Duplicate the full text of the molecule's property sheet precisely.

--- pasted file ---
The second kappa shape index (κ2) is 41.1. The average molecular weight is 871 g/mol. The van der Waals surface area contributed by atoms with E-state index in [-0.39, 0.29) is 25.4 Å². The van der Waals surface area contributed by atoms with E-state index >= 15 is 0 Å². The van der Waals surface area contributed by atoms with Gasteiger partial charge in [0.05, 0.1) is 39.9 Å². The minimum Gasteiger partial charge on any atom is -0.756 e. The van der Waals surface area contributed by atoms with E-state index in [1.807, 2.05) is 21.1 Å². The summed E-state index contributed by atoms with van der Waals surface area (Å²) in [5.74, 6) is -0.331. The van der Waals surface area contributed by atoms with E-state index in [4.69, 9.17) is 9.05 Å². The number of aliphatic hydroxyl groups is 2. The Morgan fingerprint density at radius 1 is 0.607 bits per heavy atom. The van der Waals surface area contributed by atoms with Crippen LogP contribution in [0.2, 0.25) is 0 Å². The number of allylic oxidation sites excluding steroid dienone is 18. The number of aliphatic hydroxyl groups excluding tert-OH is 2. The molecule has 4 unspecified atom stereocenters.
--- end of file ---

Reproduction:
The second kappa shape index (κ2) is 41.1. The average molecular weight is 871 g/mol. The van der Waals surface area contributed by atoms with E-state index in [-0.39, 0.29) is 25.4 Å². The van der Waals surface area contributed by atoms with E-state index >= 15 is 0 Å². The van der Waals surface area contributed by atoms with Gasteiger partial charge in [0.05, 0.1) is 39.9 Å². The minimum Gasteiger partial charge on any atom is -0.756 e. The van der Waals surface area contributed by atoms with E-state index in [1.807, 2.05) is 21.1 Å². The summed E-state index contributed by atoms with van der Waals surface area (Å²) in [5.74, 6) is -0.331. The van der Waals surface area contributed by atoms with E-state index in [4.69, 9.17) is 9.05 Å². The number of aliphatic hydroxyl groups is 2. The Morgan fingerprint density at radius 1 is 0.607 bits per heavy atom. The van der Waals surface area contributed by atoms with Crippen LogP contribution in [0.2, 0.25) is 0 Å². The number of allylic oxidation sites excluding steroid dienone is 18. The number of aliphatic hydroxyl groups excluding tert-OH is 2. The molecule has 4 unspecified atom stereocenters.